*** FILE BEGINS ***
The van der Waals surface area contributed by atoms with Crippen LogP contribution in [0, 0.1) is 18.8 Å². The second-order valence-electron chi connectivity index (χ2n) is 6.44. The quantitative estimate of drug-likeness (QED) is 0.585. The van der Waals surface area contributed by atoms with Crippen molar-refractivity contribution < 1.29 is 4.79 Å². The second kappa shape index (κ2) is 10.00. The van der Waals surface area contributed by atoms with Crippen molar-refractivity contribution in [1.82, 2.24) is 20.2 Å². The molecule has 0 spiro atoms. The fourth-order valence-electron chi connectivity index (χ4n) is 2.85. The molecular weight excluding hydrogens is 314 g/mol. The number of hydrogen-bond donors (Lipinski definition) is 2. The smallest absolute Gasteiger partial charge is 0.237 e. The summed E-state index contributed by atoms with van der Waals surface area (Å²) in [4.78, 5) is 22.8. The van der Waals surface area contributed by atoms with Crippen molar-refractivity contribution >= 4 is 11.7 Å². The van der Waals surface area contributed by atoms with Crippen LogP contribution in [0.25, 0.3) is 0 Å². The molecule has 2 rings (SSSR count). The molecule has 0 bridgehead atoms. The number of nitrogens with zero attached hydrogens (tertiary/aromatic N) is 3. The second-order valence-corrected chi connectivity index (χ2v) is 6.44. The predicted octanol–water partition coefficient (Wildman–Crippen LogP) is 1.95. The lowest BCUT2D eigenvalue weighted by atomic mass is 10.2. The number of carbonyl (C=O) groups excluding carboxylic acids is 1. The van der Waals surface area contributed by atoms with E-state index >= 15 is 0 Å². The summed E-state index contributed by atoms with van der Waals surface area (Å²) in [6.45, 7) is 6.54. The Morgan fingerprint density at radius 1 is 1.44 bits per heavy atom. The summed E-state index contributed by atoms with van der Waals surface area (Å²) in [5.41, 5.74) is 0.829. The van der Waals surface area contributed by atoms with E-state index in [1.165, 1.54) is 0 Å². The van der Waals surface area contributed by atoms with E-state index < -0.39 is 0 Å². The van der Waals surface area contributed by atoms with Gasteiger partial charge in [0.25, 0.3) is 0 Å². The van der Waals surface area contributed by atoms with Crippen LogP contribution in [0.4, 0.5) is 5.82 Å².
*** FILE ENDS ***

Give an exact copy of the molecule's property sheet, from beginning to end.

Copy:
The van der Waals surface area contributed by atoms with Crippen LogP contribution in [0, 0.1) is 18.8 Å². The second-order valence-electron chi connectivity index (χ2n) is 6.44. The quantitative estimate of drug-likeness (QED) is 0.585. The van der Waals surface area contributed by atoms with Crippen molar-refractivity contribution < 1.29 is 4.79 Å². The second kappa shape index (κ2) is 10.00. The van der Waals surface area contributed by atoms with Crippen molar-refractivity contribution in [1.82, 2.24) is 20.2 Å². The molecule has 0 spiro atoms. The fourth-order valence-electron chi connectivity index (χ4n) is 2.85. The molecular weight excluding hydrogens is 314 g/mol. The number of hydrogen-bond donors (Lipinski definition) is 2. The smallest absolute Gasteiger partial charge is 0.237 e. The summed E-state index contributed by atoms with van der Waals surface area (Å²) in [4.78, 5) is 22.8. The van der Waals surface area contributed by atoms with Crippen molar-refractivity contribution >= 4 is 11.7 Å². The van der Waals surface area contributed by atoms with Crippen LogP contribution in [0.25, 0.3) is 0 Å². The molecule has 2 rings (SSSR count). The molecule has 0 bridgehead atoms. The number of nitrogens with zero attached hydrogens (tertiary/aromatic N) is 3. The second-order valence-corrected chi connectivity index (χ2v) is 6.44. The predicted octanol–water partition coefficient (Wildman–Crippen LogP) is 1.95. The lowest BCUT2D eigenvalue weighted by atomic mass is 10.2. The number of carbonyl (C=O) groups excluding carboxylic acids is 1. The van der Waals surface area contributed by atoms with E-state index >= 15 is 0 Å². The summed E-state index contributed by atoms with van der Waals surface area (Å²) in [6.45, 7) is 6.54. The Morgan fingerprint density at radius 1 is 1.44 bits per heavy atom. The summed E-state index contributed by atoms with van der Waals surface area (Å²) in [5.41, 5.74) is 0.829. The van der Waals surface area contributed by atoms with E-state index in [1.165, 1.54) is 0 Å². The van der Waals surface area contributed by atoms with E-state index < -0.39 is 0 Å². The van der Waals surface area contributed by atoms with Gasteiger partial charge in [0.25, 0.3) is 0 Å². The van der Waals surface area contributed by atoms with Crippen LogP contribution in [0.4, 0.5) is 5.82 Å².